Historic New Hope, Pennsylvania, across the Delaware River from Lambertville, New Jersey, via EQRoy / Shutterstock.com

10 Most Scenic Small Towns in Pennsylvania

Few things embody bucolic landscapes with historic charm than Pennsylvania, a refreshing state of liberal renown. In this land of many trees, the most scenic small towns, there are places that should not be dismissed. Where Amish culture thrives, and ancient Native Americans have stamped an enduring legacy in several sites, these small towns possess a great deal of charm and opportunities for many adventurers. Whether you are climbing the Pocono Mountains into breathtaking towns like Wilkes-Barre and Stroudsburg or exploring historical sites as seen in Gettysburg and Hershey, the most scenic small towns in Pennsylvania provide the freedom and liberties the American ancestors fought to have.


Downtown Ohiopyle, Pennsylvania.
Downtown Ohiopyle, Pennsylvania. Image credit gg5795 via Shutterstock.com

The mountainous borough of Ohiopyle, located at the Laurel Highlands, promises breathtaking access to several destinations for in Pennsylvania’s outdoors. One can wade and paddle down the sinuous Youghiogheny River or go trekking across the vast Ohiopyle State Park. Those looking for more scenic adventurers can cross the Great Allegheny Passage, a series of treacherous biking and hiking trails spanning 150 miles from Pittsburgh and snaking all over the Laurel Highlands. Nearby, the 100-acre botanical reserve of Ferncliff Peninsula shelters many of Pennsylvania’s flora and fauna. The Ferncliff Peninsula also promotes a grand view of the Youghiogheny River atop Baughman Rock Overlook or endless sights of Cucumber Falls and Ohiopyle Falls. Consider staying a while in Ohiopyle, especially in fine establishments like Heart of Ohiopyle Vacation House and Stay In Ohiopyle.


The cityscape of Wilkes-Barre, Pennsylvania.
The cityscape of Wilkes-Barre, Pennsylvania.

Wilkes-Barre endures as a prosperous paradise for those seeking the cool atmosphere of the Pocono Mountains, or the Poconos for short. One can go on exciting explorations through the Bear Creek Camp Conservation Area and the Pinchot State Forest and all over the Wyoming Valley, a region once owned by the Iroquois Confederacy. You can also watch spectacular Art Deco performances at the F.M. Kirby Center for the Performing Arts, as well as the Fine Arts Fiesta in the month of May. Wilkes-Barre is also a town steepled in history, as it used to be a vital coal-mining town in the Poconos in 1770, feeding fuel for railroads and trains in Pennsylvania from the quarries and mines around the Susquehanna River. The Luzerne County Historical Society Museum provides more context on Wilkes-Barre’s intriguing past, or you can always visit the Frederick Stegmaier Mansion to see how residents used to live in Wilkes-Barre. Do spend your lovely evenings at the Mohegan Pennsylvania or The Woodlands Inn & Resort.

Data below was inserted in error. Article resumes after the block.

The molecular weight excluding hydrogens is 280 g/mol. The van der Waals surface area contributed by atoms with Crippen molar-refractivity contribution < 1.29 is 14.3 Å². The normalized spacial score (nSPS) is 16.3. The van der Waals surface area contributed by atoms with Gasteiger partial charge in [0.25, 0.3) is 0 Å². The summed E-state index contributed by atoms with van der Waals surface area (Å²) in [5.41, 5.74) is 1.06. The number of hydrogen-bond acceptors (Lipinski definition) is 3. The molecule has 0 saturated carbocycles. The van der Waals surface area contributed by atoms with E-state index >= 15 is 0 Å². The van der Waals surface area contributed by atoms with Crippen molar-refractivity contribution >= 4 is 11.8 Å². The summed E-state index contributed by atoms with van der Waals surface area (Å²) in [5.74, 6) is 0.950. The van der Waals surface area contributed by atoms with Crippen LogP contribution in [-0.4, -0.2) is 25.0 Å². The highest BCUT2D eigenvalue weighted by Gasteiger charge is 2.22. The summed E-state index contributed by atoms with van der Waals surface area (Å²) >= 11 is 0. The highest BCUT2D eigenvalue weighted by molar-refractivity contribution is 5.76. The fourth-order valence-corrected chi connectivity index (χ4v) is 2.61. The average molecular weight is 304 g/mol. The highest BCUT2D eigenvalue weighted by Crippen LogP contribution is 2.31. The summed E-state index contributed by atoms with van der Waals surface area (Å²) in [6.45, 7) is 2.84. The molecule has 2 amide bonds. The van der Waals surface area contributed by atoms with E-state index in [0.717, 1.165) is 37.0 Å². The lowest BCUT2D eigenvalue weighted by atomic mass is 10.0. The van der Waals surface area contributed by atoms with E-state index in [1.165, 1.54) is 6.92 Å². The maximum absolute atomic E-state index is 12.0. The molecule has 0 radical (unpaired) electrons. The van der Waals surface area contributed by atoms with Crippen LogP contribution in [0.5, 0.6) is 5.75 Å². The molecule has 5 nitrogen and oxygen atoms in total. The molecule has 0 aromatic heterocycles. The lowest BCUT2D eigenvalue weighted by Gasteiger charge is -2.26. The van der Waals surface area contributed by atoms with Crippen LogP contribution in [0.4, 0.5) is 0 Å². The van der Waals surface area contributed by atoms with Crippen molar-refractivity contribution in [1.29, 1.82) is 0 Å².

Directional Route Signs on the Main Street of Wellsboro in Tioga County, Pennsylvania
Directional Route Signs on the Main Street of Wellsboro in Tioga County, Pennsylvania, via George Sheldon / Shutterstock.com

Approximately 52 miles from Williamsport, Wellsboro is a welcoming borough in Pine Creek Gorge, more affectionately known as the Grand Canyon of Pennsylvania. Pine Creek Gorge is riddled with nearly 60 miles of hiking trails and biking routes, all sandwiched between Colton Point State Park on the west rim and Leonard Harrison State Park on the east rim. Adjacent to Pennsylvania’s Grand Canyon is the Tioga State Forest. The forest earned its name from Tioga, which is a Seneca phrase “meeting of two rivers.” But the real magic occurs while walking down Wellsboro’s gaslit streets and avenues, as if you were walking through one of Norman Rockwell’s lively illustrations of the Americana life. For those seeking the history of the town, the Robinson House Museum offers a comprehensive narrative. And for those wanting to spend the night at Wellsboro, the Penn Wells Lodge, La Belle Auberge Bed & Breakfast, and the Ski Sawmill Family Resort have all the accommodations you will need to rest easy.